An extremely rare Silver Gilt Standing Salt from the English Renaissance c.1550
The gilt base stands on three little ball feet. There is a central rock crystal tube inside which there is the gilt figure of Longinus, the Roman soldier who, according to legend, pierced Christ in the side with his spear to hasten his death when he was on the cross.
The rock crystal was almost certainly recycled from an earlier Catholic object. As Hugh Tait, a former curator at the British Museum, has observed, the large number of objects from the English Renaissance incorporating rock crystal suggests that this is rare, valuable material was salvaged by goldsmiths from Catholic Monstrances, reliquaries and other such religious objects that had been seized and broken up during the Reformation.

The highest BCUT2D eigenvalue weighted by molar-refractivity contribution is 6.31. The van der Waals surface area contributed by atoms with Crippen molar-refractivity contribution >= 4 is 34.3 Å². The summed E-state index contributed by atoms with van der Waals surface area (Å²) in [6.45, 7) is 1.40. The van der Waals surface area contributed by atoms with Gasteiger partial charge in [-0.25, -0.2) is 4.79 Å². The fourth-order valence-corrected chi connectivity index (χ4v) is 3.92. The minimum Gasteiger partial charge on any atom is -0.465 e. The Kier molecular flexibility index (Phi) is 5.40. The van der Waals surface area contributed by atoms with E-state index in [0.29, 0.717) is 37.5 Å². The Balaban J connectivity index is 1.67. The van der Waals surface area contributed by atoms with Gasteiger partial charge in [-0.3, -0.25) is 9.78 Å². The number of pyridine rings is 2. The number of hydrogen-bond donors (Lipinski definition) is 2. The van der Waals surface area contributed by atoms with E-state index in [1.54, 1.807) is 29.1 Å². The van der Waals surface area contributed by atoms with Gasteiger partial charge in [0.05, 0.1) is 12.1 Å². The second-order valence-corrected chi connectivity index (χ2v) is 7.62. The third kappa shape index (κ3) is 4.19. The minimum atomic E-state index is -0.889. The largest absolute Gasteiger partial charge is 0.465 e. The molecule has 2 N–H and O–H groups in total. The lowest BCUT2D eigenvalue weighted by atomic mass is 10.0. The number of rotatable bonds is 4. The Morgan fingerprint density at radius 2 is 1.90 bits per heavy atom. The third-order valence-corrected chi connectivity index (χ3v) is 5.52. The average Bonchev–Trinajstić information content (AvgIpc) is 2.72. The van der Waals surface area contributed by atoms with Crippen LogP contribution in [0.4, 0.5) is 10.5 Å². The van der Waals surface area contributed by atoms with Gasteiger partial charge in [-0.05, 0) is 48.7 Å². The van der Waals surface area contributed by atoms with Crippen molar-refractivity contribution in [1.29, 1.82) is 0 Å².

Surviving examples of these ‘architectural salts’ are extremely rare. There is an example in the Museum of Fine Arts in Boston – See E.A Alcorn, ‘English Silver in the Museum of Fine Arts, Boston, vol 1, Silver before 1697’ Boston 1993, cat.no. 10 pp 58-60. In Helen Clifford’s book ‘A Treasured inheritance 600 years of Oxford College Silver’ an example of Trinity College is illustrated on page 75, plate 74. She explains that these salts were once common at high tables on Oxford. An inventory of 1592 from Exeter College refers to ‘one littler sale with a cover double gilt, a greater salt parcil gilt without a cover’. At Balliol in 1608 there was ‘a great white Salte without a cover, that is silver, unglided’.
Approx 4 inches tall and 3 1/4 inches in diameter across the top, and weighing 8 ounces approximately.